With that in mind, I’ve also detached this firbolg from the world of Escarnum. Obviously any creature can work in any setting with a little favour tweaking, but I wanted to make it extra clear that this one isn’t attached to any existing location or culture. As long as you have a feywild (or equivalent) they’re ready to go.
So, what do we want to capture with the firbolg? Here are the key concepts that I think are important to the 5e/critically-rolled version, as presented:
- Fey Origin. This one is very straightforward; this creature definitely wants to be fey. In fact, I really like the idea that unlike elves and eladrin, firbolg haven’t adapted to the material plane, so they are rarely seen outside the feywild.
- Connected with Nature. Fortunately, 4e has no place for race/class restrictions, nor does it expect us to deal with messy ideas like spell-like abilities or race-based spellcasting. But I don’t want to just ignore the nature connection, as it’s a fun and flavourful hook.
So, for this I’m going to adapt their ability to talk to plants and animals. I don’t think this is a particularly powerful mechanic, but it’s very rich in flavour, so I think it’s a perfect trait to embody this connection. I’m even going to make it less restrictive than the 5e version, since it will be less complicated and I really can’t imagine it breaking a game.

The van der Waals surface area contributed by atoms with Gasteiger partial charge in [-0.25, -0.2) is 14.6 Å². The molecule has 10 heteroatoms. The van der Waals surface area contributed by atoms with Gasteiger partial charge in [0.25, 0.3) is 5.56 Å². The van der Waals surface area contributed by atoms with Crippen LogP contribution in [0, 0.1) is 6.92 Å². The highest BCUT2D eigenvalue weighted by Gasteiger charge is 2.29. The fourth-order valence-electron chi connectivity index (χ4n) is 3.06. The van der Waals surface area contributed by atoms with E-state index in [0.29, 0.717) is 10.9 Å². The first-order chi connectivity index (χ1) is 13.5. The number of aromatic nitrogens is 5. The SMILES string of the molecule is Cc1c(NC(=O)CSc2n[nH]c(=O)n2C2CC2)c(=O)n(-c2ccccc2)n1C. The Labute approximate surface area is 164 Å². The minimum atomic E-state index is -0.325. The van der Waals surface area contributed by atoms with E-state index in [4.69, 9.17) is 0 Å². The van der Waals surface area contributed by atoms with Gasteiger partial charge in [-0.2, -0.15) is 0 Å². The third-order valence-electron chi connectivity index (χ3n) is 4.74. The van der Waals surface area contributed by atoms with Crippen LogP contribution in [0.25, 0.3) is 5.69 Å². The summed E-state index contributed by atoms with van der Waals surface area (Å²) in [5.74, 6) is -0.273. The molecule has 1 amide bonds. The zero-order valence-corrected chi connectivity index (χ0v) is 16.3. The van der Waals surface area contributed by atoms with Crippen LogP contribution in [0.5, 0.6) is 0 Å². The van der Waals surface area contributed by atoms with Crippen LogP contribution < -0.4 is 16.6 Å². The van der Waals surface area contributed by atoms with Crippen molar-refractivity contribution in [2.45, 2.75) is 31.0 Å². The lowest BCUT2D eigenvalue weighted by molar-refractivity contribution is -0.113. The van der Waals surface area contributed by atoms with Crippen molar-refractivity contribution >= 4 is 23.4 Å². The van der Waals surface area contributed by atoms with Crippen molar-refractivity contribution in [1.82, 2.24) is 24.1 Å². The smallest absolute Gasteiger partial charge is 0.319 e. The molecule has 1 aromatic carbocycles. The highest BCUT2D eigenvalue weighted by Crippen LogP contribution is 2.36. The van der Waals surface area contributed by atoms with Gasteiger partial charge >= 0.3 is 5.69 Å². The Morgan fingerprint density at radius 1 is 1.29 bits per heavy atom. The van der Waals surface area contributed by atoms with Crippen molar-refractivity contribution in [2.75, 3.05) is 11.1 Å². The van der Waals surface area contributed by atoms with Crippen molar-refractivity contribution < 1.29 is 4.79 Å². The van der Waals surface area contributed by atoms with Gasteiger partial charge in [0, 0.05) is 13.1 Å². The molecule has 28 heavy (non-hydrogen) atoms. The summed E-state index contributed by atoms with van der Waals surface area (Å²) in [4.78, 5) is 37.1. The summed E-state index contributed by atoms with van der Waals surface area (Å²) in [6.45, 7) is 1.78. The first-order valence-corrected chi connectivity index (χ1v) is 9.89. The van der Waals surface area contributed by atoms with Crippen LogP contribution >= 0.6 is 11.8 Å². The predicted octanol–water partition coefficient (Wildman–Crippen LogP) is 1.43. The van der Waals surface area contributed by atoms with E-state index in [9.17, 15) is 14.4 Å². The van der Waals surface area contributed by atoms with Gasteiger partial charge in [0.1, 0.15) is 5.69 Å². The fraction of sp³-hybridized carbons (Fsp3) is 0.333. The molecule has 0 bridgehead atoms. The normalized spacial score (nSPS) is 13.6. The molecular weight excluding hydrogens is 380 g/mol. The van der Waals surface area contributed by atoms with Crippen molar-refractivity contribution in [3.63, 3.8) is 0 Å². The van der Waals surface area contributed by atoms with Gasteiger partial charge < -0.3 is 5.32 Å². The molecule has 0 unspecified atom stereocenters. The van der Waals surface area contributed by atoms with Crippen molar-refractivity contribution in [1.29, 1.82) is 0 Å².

- Shy. The 5e firbolg feels like a very classical “fair folk” type of fey—powerful but secretive, sturdy but ethereal. It’s that “giant recluse” idea that I think really defines the firbolg mechanically, so I’m going to try to capture that as best I can.
This seems like the best theme for a heritage power, which I can use to set them apart from jotun and equitarn. Fortunately, avoiding damage is as good for Defenders as it is for fragile characters, so I should be able to make an ability that is useful regardless of mechanical role.
- Big, but thoughtful. Often, the joy of playing an eight-foot-tall character can be summed up as “big strong justice himbo”. However, I think the charm of the 5e firbolg is more about the combination of being big and strong, but also calm and wise (the “daddy” part of “sexy cow daddy”, if you will).
To realise this, I’m definitely going to choose Wisdom as their primary ability score bonus, and back it up with the conventional “strong guy” stats as secondary choices. I’m also going to give them an Arcana skill bonus, since they’re supposed to be a bit magic by nature, but their stat options won’t support that especially well.
Putting it all Together
With all that in mind, here finally is my interpretation of a 4th Edition firbolg:
I can’t consider it completely finished right now, since it lacks a good selection of heritage feats to flesh it out. However, if you’re excited to play a fuzzy firbolg in 4e as soon as possible, be my guest!